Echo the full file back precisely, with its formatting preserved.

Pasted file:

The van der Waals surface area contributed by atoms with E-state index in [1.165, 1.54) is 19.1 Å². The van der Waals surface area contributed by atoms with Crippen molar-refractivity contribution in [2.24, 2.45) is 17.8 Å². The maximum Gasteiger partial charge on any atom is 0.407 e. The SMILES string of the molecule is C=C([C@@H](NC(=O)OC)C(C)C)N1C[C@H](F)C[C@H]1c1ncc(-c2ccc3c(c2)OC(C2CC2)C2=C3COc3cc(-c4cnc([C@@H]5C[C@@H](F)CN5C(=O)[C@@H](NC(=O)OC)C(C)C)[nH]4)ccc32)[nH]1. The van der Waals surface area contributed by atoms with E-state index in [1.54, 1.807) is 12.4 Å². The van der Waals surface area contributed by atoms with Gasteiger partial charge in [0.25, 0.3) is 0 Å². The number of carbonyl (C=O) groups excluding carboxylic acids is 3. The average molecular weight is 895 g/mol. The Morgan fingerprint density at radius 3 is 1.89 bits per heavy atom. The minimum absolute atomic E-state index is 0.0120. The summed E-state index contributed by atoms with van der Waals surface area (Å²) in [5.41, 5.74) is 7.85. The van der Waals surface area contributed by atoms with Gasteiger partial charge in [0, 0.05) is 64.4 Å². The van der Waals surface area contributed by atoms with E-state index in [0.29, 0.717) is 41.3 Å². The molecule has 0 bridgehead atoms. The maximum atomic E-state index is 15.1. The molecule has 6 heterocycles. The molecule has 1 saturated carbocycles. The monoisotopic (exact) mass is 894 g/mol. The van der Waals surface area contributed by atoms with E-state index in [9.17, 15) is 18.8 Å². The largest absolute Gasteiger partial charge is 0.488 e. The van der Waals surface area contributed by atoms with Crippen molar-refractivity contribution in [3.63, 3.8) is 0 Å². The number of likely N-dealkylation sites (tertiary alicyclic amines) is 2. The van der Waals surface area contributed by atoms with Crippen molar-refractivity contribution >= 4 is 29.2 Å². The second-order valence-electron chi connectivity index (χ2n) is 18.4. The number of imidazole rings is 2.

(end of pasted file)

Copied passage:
The van der Waals surface area contributed by atoms with E-state index in [1.165, 1.54) is 19.1 Å². The van der Waals surface area contributed by atoms with Crippen molar-refractivity contribution in [2.24, 2.45) is 17.8 Å². The maximum Gasteiger partial charge on any atom is 0.407 e. The SMILES string of the molecule is C=C([C@@H](NC(=O)OC)C(C)C)N1C[C@H](F)C[C@H]1c1ncc(-c2ccc3c(c2)OC(C2CC2)C2=C3COc3cc(-c4cnc([C@@H]5C[C@@H](F)CN5C(=O)[C@@H](NC(=O)OC)C(C)C)[nH]4)ccc32)[nH]1. The van der Waals surface area contributed by atoms with E-state index in [1.54, 1.807) is 12.4 Å². The van der Waals surface area contributed by atoms with Gasteiger partial charge in [0.25, 0.3) is 0 Å². The number of carbonyl (C=O) groups excluding carboxylic acids is 3. The average molecular weight is 895 g/mol. The Morgan fingerprint density at radius 3 is 1.89 bits per heavy atom. The minimum absolute atomic E-state index is 0.0120. The summed E-state index contributed by atoms with van der Waals surface area (Å²) in [5.41, 5.74) is 7.85. The van der Waals surface area contributed by atoms with Gasteiger partial charge in [0, 0.05) is 64.4 Å². The van der Waals surface area contributed by atoms with E-state index in [0.29, 0.717) is 41.3 Å². The molecule has 0 bridgehead atoms. The maximum atomic E-state index is 15.1. The molecule has 6 heterocycles. The molecule has 1 saturated carbocycles. The monoisotopic (exact) mass is 894 g/mol. The van der Waals surface area contributed by atoms with E-state index in [9.17, 15) is 18.8 Å². The largest absolute Gasteiger partial charge is 0.488 e. The van der Waals surface area contributed by atoms with Crippen molar-refractivity contribution in [3.63, 3.8) is 0 Å². The number of likely N-dealkylation sites (tertiary alicyclic amines) is 2. The van der Waals surface area contributed by atoms with Crippen molar-refractivity contribution >= 4 is 29.2 Å². The second-order valence-electron chi connectivity index (χ2n) is 18.4. The number of imidazole rings is 2.